Jay Cutler hit Earl Bennett for the go-ahead touchdown on a 5-yard slant pass with 1:11 left to play, and the Commodore defense withstood a last-minute touchdown drive by the Vols, as Vanderbilt (5-6, 3-5) hung on to win a 28-24 victory before 107,487 at Neyland Stadium.
"With all of the seniors we have had on this team and the ones that have been through these battles through their careers, of all the wins we've had, I think this is the most memorable one," said Cutler.
With the victory, Vanderbilt:
- defeated Tennessee for the first time in 23 years, and for the first time in Knoxville in 30 years;
- stopped a six-game losing streak, and ended its season on a winning note;
- finished the season with its highest win total (5) in six years, and its most SEC wins (3) in 14 years;
- insured that Tennessee (4-6, 2-5 SEC) would not go to a bowl for the first time since 1988.
The Volunteers, which had trailed much of the first three quarters, finally took their first lead of the game with 8:25 left to play on a 29-yard James Wilhoit field goal. Vanderbilt was unable to move on its next two possessions, but its defense came up big, forcing punts on two Tennessee possessions.
Vandy got the ball back with 1:40 left to play, and pulled off the slickest, quickest two-minute drill you might ever see. Sixty-three yards and three Cutler-to-Bennett passes later, the Commodores had retaken the lead at 28-24.
"I was worried that we scored too quickly," said Cutler. "We've done that before, but there was nothing we could do about it. We left it in the defense's hands, and they didn't let us down."
Indeed. The Vandy defense had surrendered 228 yards on the ground to tailback Arian Foster, but this time Tennessee was forced to go to the air. Rick Clausen expertly moved the Vols 64 yards to the Commodore 11, from which he took three shots at the end zone. On the final play, which began with 0:01 showing on the clock, Clausen's pass to C.J. Fayton was intercepted by Jared Fagan.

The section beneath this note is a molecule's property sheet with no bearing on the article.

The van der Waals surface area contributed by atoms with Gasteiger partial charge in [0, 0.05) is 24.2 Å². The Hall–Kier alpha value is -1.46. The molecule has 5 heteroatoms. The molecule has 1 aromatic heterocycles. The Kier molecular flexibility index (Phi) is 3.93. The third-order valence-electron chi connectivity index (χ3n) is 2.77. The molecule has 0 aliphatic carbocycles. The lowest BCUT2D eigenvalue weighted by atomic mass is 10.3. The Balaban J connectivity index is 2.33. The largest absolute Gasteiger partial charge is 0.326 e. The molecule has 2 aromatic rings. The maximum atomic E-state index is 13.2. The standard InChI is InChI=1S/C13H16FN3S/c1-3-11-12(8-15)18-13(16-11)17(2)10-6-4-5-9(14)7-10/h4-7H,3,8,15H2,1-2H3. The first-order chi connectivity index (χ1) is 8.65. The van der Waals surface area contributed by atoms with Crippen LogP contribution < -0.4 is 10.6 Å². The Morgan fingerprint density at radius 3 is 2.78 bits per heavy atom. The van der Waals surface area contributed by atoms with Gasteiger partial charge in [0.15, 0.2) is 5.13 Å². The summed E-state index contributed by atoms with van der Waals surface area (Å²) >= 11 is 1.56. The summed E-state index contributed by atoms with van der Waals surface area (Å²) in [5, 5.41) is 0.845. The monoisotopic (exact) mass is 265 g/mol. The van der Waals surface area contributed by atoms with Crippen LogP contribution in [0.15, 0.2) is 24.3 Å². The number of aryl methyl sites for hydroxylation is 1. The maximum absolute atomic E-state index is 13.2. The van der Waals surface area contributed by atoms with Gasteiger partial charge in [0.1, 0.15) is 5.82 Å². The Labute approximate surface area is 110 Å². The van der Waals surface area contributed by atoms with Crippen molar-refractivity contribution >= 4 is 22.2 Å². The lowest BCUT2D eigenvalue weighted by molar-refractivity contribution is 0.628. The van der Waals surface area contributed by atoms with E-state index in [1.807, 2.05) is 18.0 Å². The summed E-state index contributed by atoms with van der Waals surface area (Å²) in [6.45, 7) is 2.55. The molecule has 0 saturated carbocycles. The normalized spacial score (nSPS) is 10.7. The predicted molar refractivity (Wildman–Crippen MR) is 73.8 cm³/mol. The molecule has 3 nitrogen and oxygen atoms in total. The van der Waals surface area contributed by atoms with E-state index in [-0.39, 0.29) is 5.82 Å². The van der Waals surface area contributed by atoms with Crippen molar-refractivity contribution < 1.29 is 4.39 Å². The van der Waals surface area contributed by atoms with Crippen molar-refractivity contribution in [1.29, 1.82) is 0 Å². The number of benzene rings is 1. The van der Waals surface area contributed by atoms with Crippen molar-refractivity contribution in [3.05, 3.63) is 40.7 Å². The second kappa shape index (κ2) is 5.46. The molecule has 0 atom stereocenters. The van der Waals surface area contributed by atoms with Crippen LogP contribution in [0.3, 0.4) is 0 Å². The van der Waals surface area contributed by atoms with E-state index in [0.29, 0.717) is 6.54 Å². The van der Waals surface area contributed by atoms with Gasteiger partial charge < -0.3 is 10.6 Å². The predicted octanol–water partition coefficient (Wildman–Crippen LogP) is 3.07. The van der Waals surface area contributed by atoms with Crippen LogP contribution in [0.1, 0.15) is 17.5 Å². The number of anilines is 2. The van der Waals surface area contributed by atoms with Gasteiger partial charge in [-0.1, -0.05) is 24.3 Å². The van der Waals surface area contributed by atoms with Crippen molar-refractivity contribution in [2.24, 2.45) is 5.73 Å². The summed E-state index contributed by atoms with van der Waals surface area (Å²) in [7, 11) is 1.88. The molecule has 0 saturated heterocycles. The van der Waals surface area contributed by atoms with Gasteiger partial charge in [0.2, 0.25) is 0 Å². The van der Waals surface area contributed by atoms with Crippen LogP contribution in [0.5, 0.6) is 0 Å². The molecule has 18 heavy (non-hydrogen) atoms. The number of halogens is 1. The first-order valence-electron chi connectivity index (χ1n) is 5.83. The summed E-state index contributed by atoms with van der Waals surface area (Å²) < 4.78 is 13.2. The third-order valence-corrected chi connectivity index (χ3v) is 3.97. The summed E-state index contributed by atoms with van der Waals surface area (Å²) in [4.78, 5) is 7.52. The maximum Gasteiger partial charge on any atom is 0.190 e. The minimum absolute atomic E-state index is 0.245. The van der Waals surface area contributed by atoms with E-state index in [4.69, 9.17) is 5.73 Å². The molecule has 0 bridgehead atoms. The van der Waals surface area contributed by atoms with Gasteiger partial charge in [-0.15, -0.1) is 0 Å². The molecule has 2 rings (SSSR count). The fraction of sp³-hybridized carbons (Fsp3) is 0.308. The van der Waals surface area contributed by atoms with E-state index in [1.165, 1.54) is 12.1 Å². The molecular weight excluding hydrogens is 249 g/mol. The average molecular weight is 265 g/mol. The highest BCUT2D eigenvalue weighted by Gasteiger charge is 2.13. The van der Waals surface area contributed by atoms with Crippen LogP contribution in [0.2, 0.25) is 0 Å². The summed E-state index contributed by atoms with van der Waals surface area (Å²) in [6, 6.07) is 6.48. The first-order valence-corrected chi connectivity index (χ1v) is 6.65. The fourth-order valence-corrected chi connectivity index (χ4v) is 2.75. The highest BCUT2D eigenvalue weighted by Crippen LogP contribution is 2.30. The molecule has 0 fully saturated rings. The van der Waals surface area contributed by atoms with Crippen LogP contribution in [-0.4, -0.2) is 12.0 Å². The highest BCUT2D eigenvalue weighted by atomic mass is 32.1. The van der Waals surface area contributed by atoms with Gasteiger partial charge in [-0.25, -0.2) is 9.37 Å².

Fagan was mobbed, and the Vanderbilt bench exploded in jubilation. Vandy's seniors, many of whom had stayed around for five years, had gone out winners.
"I was asked earlier in the week what was the best feeling I've had since I've been here at Vanderbilt," said senior captain Moses Osemwegie. "Well, this is it. This tops it all."
For Vanderbilt, the heroes were many. Earl Bennett, Vanderbilt's sensational freshman receiver, turned in another monster game (167 yards on 14 catches) and broke Jabar Gaffney's SEC record for catches by a freshman. Cassen Jackson-Garrison, getting his first start ever (and in his hometown for that matter), picked up 121 all-purpose yards.
Marlon White had a pair of touchdown receptions.
And Cutler finished up an illustrious career in style, throwing for 315 yards and three touchdowns. He finished seventh on the SEC's all-time total offense list, and 11th all-time in passing yardage. More importantly, his last pass for Vanderbilt turned out to be the winning touchdown in a win over Tennessee.
The loss, Tennessee's sixth of the season, was a demoralizing one for the Vols, who had at one time been projected as the No. 3 team in the nation. UT had rallied from a 21-7 first-half deficit to take a 24-21 lead, but couldn't contain Cutler and Bennett on the Dores' final drive.
"I guess sometimes before you start building back you have to hit rock bottom," said UT coach Phillip Fulmer. "I'd say everybody's egos are pretty bruised right now."
Vanderbilt grabbed the lead early in the first quarter on its second possession of the game, mainly due to the receiving and rushing of Jackson-Garrison. The sophomore tailback turned a screen pass into a 35-yard gain, before bulling into the end zone on a 2-yard run.